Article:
The sights, sounds & smells of Hanoi.
Trip Start Jul 22, 2009
163Trip End Ongoing
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The sights are easy. Post some pictures.
The sounds. Post a video.
The smells are more difficult. You have the smell of exhausts and dust. The smell of foods. The smell of people. You must use your imagination in conjunction with the photos and video.
Sounds you might not hear in the video are of the Vietnamese trying to sell you something and everything, trying to rent you a scooter, give you a tut-tut ride, screaming voices and children laughing.
Today I walked around Hanoi. Started at the Old City Gates, made my way to the Army Museum and Flag Tower, wandered off in the wrong direction and ended up at the Temple of Litterature where I got a history lesson on Confucious, saw the Quan Su Pagoda, couldn't find the Joseph's Cathedral Church, and saw many shops, scooters, and people.
By 5 PM I returned to the hostel and checked my email. Had a message from Stephanie and Kevan, the Jamaican couple from New York. She told me which hostel they were at and to wander over. On Facebook and I see Nick is online. I send him a message. No reply. Then I check my iPhone and notice I have a message from him on Skype. I had sent him a message yesterday and hadn't logged off. He saw me online but my phone was in my pocket on mute. We start sending text messages when he asks if the video call function works on my phone. I don't know, haven't tried it. Go outside as there's too much noise in the hostel lobby.
We chat a bit but he has to get ready to leave for a fencing competition. Sitting outside I meet Elizabeth, from Frankfurt. She just arrived from Thailand and is freezing and doesn't like all the commotion. She's suppose to meet someone she met on the plane at his hotel. I offer to bring her partway there on my way to see Stephanie and Kevin. She agrees. We're having some great conversation and she decides to skip meeting up with this other guy and tag along with me.
We arrive at the hostel and there in the lobby is Kim, Chris and Adrian, plus Lily from Toronto. They're heading out for supper. They haven't seen Kevin and Stephanie. We all head out for supper. We find a Vietnamese restaurant for some authentic food.
We all had a great time swapping stories. By midnight Elizabeth and I head back to our hostel. We have to get up early for a tour to a Pagoda that's 75kms outside Hanoi. I had booked the tour earlier in the day and mentioned it to Elizabeth as we were sitting outside the Hostel when we first met. Since she seemed overwhelmed by Hanoi and mentioned that she preferred nature I recommended it.
To summarize my view of Hanoi. The flow of traffic can only be described as Controlled Kaos. Horns constantly bleeping telling others who's where. It's like some giant unrehearsed ballet of people, cars, trucks, and scooters milling about. The businesses on the streets are set by type. Hardware on one street, shoes and clothing another, food here and there, bars all together, mannequin stores grouped together. The sidewalks are the business workshops. Picture framing shops do their cutting on the sidewalk. As do metal and woodworking shops. Throughout all this the scooters are parked. Sidewalks are not made to be walked on during the day. Everyone is in the street. At night the scooters are brought indoors making walking easier. Scooters do not follow and "normal" traffic rules or patterns. They can come from any direction. You need eyes all around your head. I found the easiest thing to do was to use all your senses when walking around. Using the sound of traffic to determine when and how to cross a street as traffic rarely stops. Definitely never for pedestrians.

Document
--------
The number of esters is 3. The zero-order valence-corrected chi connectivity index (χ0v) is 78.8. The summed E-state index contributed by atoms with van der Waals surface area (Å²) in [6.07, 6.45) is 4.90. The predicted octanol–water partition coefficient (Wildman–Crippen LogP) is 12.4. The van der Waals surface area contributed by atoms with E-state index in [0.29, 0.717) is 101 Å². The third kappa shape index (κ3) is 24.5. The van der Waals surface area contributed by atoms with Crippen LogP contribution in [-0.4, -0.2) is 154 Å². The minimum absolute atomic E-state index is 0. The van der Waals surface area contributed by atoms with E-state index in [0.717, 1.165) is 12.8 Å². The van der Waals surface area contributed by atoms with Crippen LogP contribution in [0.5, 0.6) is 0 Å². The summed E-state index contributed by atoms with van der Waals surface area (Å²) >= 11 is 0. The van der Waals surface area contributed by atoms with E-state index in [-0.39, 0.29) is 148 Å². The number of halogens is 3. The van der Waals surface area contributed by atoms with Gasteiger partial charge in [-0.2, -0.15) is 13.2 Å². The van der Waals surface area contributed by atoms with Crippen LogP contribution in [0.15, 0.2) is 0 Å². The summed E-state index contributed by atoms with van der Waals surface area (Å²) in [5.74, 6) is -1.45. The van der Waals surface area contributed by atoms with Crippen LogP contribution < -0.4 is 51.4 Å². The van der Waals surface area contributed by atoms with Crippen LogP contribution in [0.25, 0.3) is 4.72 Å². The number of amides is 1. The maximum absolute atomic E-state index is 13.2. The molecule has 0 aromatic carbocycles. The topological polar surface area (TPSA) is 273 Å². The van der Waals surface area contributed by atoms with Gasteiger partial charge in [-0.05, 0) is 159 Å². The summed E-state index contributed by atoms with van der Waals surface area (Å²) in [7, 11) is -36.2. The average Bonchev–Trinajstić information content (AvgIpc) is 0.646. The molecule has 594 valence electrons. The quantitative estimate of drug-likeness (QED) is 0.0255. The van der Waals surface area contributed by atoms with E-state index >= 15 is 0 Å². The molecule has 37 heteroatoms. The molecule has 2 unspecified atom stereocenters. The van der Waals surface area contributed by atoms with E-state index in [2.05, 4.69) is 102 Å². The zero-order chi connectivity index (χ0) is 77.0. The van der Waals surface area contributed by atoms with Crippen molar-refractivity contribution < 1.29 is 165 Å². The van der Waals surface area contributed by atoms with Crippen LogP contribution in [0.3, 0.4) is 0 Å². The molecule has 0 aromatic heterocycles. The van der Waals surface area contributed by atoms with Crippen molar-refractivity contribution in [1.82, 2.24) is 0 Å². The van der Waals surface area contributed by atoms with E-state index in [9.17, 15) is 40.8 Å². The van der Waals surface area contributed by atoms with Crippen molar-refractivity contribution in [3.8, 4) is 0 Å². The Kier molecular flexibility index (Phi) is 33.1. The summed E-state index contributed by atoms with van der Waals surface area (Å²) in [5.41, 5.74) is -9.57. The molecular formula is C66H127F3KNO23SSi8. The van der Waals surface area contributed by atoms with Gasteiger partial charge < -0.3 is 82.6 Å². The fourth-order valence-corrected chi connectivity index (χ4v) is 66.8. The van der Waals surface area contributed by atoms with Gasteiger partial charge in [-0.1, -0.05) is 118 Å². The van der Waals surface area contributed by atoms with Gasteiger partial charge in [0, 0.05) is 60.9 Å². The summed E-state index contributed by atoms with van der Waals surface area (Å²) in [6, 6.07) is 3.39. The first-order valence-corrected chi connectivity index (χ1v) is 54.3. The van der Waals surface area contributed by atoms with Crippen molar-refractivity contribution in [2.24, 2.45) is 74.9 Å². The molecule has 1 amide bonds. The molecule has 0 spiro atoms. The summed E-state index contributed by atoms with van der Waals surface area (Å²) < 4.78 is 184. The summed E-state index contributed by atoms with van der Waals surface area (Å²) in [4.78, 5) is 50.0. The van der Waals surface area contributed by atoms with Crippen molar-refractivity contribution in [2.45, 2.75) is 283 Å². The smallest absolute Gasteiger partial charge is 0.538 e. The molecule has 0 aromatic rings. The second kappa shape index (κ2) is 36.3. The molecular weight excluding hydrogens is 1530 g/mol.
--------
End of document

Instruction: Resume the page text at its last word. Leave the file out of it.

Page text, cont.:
Ah yes. Almost forgot to mention the continuing saga of my busted camera lens. Last night I found a camera store that has a lens that might work. It's a Tamron (generic camera lenses-not as good as Nikon) with similar zoom length as the broken lens. The problem is that it's a DX style lens. What that means is that it crops the photos on my camera because the camera I brought with me is a full frame professional camera. The photo is only about 2/3 the size of the view finder in both size and shooting characteristics. Last night I didn't buy the lens. I went back this morning to buy it when I figured it's the best I could find before I get to Thailand. My underwater camera just wouldn't cut it. Cost me $750. Why did this happen. I'll attribute it to my concern in Hong Kong about storage capacity on my iPad and external hard drive for all these photos I'm taking. I would run out of space long before my trip was over. So the Universe solved my dilemma for me. The file size of each photo now is about half what it was before.
I have to learn to be more careful about which thoughts I send out into the Akashic Field because it'll always find me a solution.
Think It! Feel It! LIve It! Love It!
PS. Yesterday's entry has one video of a street corner. I'm heading out to shoot a few more videos and will post those ASAP. Come back to view them.